Saving Detroit

March 19, 2007

At last, conditions appear almost ideal for Congress to demand substantially greater fuel efficiency from cars and light trucks.

Longtime advocates of such policy are in power, foreign and domestic sources of oil are increasingly fragile, evidence of transportation's role in global warming is indisputable and the average pump price of gasoline is creeping again toward $3 a gallon.

Yet overcoming the combined resistance of automakers and autoworkers and their congressional allies in both parties remains difficult. Democratic leaders, who control the agenda, should declare breaking this two-decade-long stalemate a top priority.

Auto executives, led by Detroit's Big Three, are singing for Congress their same old song about why requiring better fuel efficiency would be ruinous to the industry: Changing technology costs too much; jobs would be lost; cars would have to be smaller and less safe; no one will want them.

But Detroit's failure to move aggressively on its own with the available technology to develop cars and small trucks that are sporty, practical and able to get 35 miles or more on a gallon of gas is what has all but ruined the U.S.-based industry. It can't match foreign competitors. Mandates from Washington might be all that can save Detroit at this point.

It's encouraging that fuel efficiency proposals are sprouting up all over Capitol Hill, some from unlikely sources, including President Bush. The most promising plan so far is that offered by Massachusetts Democrat Edward J. Markey, who would demand a 4 percent increase in fuel efficiency annually up to a per-gallon goal of 35 miles, from the current 24.9, by 2018 - a target scientists say can be met without resorting to half-electric hybrid engines. After 2018, annual increases would be required if the technological improvements are within reach.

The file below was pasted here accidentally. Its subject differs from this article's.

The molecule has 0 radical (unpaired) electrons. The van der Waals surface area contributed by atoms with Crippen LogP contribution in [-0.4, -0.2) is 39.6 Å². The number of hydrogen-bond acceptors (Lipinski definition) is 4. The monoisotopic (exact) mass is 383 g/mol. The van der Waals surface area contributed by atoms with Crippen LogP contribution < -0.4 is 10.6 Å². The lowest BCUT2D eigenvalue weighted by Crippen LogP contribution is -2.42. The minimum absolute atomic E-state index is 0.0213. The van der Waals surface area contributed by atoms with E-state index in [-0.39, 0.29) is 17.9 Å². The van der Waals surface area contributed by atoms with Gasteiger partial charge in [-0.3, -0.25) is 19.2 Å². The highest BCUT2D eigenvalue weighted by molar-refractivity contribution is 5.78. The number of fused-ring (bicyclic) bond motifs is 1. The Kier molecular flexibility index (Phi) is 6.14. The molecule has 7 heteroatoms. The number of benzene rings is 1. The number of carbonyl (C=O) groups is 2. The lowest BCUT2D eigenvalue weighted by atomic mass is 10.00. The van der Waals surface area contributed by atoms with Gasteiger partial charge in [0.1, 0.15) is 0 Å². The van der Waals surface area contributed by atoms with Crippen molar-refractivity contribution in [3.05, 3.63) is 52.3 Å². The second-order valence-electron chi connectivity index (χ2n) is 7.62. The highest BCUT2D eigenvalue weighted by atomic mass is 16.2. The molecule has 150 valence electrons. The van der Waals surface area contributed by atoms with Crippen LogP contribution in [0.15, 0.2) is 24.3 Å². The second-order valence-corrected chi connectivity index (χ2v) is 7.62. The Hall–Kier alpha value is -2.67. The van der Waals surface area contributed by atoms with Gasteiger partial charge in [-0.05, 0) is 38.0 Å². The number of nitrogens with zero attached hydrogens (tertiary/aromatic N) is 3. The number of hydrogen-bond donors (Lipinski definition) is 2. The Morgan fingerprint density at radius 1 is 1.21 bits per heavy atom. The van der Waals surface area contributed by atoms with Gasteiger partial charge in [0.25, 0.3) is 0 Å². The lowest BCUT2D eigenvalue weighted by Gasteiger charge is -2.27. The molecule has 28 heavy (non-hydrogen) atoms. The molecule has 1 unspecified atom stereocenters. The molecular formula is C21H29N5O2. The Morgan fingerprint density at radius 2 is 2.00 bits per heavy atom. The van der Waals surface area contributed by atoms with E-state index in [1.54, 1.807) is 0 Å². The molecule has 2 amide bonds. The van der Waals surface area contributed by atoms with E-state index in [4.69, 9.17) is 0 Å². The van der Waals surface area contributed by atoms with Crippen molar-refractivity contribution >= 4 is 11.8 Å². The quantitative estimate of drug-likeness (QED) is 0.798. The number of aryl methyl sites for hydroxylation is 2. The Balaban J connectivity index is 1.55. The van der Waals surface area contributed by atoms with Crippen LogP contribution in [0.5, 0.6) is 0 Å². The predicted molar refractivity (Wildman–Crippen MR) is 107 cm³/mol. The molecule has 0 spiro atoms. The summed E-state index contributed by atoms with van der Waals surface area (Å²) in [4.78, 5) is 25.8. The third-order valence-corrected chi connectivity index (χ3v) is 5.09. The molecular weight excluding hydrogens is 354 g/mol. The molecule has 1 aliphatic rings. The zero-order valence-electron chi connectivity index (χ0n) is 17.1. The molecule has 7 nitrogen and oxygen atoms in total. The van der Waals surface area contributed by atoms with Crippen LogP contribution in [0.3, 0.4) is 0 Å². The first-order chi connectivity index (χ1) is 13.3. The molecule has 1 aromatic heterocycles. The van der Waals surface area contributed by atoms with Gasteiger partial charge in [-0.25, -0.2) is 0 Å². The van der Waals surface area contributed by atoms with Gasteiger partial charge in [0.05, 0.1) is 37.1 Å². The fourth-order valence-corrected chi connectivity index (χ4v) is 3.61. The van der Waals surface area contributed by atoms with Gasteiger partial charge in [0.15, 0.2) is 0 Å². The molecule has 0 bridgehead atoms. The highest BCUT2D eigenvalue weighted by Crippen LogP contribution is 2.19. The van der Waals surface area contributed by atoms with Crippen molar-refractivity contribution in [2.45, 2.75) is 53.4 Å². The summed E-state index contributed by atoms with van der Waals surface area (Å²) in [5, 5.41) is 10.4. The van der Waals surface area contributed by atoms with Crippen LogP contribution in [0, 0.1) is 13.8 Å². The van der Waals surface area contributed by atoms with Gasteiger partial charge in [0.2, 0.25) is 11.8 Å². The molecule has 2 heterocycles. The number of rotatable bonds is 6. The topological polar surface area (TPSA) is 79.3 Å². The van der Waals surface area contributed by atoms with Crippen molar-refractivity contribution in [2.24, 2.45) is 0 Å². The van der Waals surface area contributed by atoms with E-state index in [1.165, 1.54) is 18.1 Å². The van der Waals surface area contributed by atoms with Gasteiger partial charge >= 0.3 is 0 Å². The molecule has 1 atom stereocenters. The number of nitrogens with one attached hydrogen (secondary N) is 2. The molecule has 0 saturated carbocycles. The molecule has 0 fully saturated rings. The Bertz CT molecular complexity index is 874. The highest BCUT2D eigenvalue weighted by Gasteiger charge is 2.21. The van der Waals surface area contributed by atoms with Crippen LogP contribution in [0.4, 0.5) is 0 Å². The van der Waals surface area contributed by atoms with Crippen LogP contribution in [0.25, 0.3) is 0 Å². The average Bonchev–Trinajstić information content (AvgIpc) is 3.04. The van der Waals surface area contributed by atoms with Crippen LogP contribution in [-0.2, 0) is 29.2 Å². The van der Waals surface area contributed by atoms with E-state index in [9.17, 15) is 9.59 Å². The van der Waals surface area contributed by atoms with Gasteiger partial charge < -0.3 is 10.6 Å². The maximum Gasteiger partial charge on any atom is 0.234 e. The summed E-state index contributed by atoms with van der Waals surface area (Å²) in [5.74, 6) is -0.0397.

Mr. Bush's plan is based on a similar 4 percent annual increase, but it does not contain any specific target and leaves it up to the National Highway Traffic Safety Administration to design the regulations.

Most threatening to the enactment of meaningful legislation is the regional coalition of lawmakers whose districts include autoworkers, making them more susceptible to threats that jobs will be lost. Chief among those is Rep. John D. Dingell, a Michigan Democrat who chairs the House committee with the most influence over the issue.

Even so, for the first time since 1975, when Congress last imposed fuel efficiency standards, the moment for updating them may have arrived. Mr. Markey has offered versions of his bill for six years straight, picking up more support each time, until last year when the Republican-led House wouldn't take a chance on allowing it a vote.

Automakers would be smart to embrace the move toward cleaner, lower-cost cars and help Congress save them from themselves.

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